• When I first made this coat back in the mid ’70s, I remember being a bit concerned about how full the back turned out to be. I was using a midweight twill, and I felt the finished coat was a little too bulky in the back. This time I am using a lighter weight fabric (silk taffeta), but I am experimenting with my muslin right now, taking some of the width out in those back panels. I think I am going to like it better.

  6. Dianne R

    I have always liked classic, well fitted clothes which especially suited my office life. Now I am retired and much larger, I long for that classic look again. Clothing in the stores just don’t fit and the fabrics are not as nice as in earlier times. My pear-shaped figure is a challenge. So I am going to try my hand at sewing some clothing. I love following your projects and am inspired by your skills and attention to details.
    I have hung on to a coat that is very similar to the first pattern you show. It’s a beautiful chocolate brown in a size 12, made in France, and almost fits me (I’m a 16 in today’s sizing). I am glad I still have it. I also have a blouse from the 70’s that still fits and is very sharp.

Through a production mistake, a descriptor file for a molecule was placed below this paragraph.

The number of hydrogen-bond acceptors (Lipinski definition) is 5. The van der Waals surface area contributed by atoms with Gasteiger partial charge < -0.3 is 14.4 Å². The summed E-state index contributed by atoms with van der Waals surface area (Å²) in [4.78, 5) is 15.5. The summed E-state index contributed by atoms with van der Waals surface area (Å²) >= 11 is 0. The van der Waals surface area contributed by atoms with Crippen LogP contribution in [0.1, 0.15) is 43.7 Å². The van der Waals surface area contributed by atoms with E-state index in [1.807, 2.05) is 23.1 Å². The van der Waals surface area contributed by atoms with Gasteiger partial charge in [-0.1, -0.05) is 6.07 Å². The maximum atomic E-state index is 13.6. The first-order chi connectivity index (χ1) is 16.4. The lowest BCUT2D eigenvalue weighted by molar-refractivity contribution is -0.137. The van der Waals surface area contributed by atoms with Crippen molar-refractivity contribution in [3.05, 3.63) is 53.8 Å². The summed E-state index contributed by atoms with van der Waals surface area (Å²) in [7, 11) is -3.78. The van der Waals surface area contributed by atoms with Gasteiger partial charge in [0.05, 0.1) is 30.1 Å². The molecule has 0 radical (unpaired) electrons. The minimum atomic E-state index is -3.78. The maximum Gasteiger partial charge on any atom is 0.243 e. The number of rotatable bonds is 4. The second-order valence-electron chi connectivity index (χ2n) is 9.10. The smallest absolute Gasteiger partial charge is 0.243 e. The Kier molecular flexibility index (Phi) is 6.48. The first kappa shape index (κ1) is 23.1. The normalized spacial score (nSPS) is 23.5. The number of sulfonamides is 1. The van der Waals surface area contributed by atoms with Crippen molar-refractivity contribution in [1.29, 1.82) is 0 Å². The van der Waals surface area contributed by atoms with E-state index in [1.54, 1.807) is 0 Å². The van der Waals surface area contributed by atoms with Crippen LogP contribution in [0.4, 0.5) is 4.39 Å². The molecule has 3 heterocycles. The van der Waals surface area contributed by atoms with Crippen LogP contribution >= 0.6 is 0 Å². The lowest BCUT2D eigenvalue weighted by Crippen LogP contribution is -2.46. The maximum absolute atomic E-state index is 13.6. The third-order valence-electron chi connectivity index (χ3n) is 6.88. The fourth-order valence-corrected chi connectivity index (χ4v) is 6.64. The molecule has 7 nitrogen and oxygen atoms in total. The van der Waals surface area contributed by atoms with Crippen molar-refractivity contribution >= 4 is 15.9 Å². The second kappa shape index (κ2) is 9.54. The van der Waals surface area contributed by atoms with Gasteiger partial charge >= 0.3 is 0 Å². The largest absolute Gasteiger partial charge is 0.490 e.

Thank you for posting all your wonderful clothes-making journeys.

    • Hi, I enjoyed your comment. In case it helps, I’ve found fitting help on the website “In House Patterns Studio” and Alexandra Morgan. I took a course on fitting essentials, online with weekly zoom type gatherings. It turned on the fitting light for me. My next challenge – to up my sewing ski!is to get to 10-20% of what are here! 😊

    • I am so happy to hear form you, and I hope you embark on some sewing journeys of your own. In the meantime, enjoy that coat you described – it sounds gorgeous!

  7. Karen